As for freenet: This is true, I should have probably spent the time. Sadly, this thesis was only 12 of 30 credits in that semester, so most of the time I had to do something else and was a bit limited when it came to depth and breadth.

Very nice. But the concept is not new. Don't you remember Kad/Kademlia network which was introduced together with eDonkey/eMule and invented back in 2002?

It didn't get any traction then but it was completely decentralized (based on distributed hash tables).

Kademlia did get traction; it is the protocol for BitTorrent's use of magnet links, trackerless torrents and other features.

It was not designed to act as a gossip-like overlay network for indexing content (similar to eDonkey/eMule), it was designed to act as an overlay network for identifying metadata of known keys stored in DHT.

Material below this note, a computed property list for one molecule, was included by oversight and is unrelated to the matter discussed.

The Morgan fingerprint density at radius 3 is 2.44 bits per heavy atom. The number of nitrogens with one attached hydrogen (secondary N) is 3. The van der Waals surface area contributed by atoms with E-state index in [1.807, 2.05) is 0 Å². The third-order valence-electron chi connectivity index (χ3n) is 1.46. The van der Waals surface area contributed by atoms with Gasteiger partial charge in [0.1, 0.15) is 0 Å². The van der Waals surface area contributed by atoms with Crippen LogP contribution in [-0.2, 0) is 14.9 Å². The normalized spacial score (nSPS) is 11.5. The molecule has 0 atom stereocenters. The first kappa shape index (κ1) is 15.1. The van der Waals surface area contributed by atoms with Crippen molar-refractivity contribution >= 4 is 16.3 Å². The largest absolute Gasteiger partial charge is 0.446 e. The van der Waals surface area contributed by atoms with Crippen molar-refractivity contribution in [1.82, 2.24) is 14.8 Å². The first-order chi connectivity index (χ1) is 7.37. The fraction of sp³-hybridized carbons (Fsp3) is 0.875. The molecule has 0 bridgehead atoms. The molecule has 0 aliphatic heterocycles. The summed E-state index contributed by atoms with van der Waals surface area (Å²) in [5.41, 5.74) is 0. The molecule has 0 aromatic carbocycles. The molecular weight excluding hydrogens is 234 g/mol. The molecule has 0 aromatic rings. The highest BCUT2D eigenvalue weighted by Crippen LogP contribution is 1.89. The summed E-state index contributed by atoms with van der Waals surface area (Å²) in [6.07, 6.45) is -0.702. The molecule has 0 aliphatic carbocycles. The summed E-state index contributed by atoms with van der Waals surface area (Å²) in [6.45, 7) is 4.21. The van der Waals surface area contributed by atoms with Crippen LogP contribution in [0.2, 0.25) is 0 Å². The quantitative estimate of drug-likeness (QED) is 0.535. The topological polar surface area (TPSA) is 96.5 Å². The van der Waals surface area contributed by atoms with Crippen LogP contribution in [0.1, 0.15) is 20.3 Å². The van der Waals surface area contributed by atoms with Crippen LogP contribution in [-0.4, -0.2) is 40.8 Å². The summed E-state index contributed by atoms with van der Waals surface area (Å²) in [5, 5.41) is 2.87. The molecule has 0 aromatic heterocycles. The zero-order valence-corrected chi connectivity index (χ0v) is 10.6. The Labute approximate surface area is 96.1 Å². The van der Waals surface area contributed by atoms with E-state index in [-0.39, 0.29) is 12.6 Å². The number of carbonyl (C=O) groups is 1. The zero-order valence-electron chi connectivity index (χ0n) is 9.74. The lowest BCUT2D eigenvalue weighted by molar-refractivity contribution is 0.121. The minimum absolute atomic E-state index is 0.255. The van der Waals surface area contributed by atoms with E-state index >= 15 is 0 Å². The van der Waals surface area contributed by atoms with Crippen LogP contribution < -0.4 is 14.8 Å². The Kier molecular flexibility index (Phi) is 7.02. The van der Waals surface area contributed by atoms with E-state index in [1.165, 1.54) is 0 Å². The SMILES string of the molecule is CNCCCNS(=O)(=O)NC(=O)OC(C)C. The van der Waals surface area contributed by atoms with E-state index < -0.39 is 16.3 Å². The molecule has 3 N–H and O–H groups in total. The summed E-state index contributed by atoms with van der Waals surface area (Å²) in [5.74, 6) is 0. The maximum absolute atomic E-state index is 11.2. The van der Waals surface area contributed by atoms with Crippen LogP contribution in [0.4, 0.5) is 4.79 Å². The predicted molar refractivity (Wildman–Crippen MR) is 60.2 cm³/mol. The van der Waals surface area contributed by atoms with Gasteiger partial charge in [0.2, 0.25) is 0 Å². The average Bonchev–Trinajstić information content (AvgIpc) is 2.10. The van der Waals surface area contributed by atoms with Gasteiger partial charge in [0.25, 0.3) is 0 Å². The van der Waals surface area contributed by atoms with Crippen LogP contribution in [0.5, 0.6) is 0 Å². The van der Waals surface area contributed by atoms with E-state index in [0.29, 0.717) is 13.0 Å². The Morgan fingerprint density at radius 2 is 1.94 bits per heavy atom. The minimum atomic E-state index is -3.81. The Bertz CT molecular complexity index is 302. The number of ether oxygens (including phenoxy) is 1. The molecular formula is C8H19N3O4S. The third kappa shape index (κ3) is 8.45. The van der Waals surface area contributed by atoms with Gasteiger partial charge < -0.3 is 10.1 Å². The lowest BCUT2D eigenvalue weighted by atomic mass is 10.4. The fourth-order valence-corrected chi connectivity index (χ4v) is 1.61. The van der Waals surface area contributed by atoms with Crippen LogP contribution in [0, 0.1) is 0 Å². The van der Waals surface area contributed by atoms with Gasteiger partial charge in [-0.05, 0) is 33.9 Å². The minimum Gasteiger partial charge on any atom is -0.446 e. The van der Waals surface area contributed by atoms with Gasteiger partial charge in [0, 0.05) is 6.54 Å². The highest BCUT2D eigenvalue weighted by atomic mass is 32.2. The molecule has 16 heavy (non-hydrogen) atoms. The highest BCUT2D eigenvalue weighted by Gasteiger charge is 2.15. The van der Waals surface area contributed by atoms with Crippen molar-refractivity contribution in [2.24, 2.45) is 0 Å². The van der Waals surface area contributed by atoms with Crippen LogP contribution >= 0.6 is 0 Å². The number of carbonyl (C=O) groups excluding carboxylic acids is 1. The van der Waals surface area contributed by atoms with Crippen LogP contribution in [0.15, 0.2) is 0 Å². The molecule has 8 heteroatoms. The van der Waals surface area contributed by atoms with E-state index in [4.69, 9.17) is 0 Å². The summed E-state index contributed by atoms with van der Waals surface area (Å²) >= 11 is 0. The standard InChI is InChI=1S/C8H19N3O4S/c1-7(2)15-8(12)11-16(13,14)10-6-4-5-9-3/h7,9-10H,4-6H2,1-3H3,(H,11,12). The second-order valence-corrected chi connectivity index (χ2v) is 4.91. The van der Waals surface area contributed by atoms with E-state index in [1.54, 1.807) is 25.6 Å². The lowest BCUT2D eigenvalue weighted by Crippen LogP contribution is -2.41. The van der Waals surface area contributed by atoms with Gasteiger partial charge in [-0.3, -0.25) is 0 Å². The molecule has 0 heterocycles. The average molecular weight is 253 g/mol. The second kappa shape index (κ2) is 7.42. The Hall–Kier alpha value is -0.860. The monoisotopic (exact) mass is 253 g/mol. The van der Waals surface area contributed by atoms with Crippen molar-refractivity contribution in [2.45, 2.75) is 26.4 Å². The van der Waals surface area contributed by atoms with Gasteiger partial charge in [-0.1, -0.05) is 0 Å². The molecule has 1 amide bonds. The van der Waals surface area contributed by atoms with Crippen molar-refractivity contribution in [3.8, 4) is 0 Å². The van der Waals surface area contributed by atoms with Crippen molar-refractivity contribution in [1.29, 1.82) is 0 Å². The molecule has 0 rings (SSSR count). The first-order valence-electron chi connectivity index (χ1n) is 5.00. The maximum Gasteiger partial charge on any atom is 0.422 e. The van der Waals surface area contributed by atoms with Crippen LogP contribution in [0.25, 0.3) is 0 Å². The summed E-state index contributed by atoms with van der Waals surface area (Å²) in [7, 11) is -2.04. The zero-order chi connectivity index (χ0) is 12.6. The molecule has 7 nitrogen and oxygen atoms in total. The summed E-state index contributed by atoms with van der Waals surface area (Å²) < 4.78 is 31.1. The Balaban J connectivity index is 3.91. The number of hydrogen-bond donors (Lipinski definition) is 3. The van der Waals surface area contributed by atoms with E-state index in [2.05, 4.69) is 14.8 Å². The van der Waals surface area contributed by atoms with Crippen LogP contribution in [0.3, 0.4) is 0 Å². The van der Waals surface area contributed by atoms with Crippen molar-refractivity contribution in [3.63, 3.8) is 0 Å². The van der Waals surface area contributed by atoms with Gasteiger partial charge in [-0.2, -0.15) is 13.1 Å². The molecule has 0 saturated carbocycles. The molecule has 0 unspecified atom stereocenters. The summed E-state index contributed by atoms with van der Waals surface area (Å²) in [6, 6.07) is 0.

The BitTorrent checklist is as follows:

1. [X] peer to peer file transfer

2. [X] Kademlia/magnet links for decentralized metadata

3. [X] Kademlia/peer exchange for decentralized tracking

4. [X] Gossip protocol for indexing magnet links

5. [X] integrated data proxying for anonymity/plausible deniability

Tribler solved step 4, OneSwarm and some others are trying to solve step 5.

We're indeed on the cusp of an impenetrable file sharing network.


Until they just block the protocol with deep packet inspection. (Encryption won't work, you can analyse packet size/timing to fingerprint protocols pretty accurately.)

If packet timing or sizing gives away the protocol, then it seems to me that one could re-rig it to mimic the timing and sizing of another protocol.

Interesting. Has there been any success in disguising encrypted BitTorrent traffic as another protocol? I guess it'd have to be a protocol whose packets contain a large amount of random data and a large number of connections with different foreign addresses. Hmmm.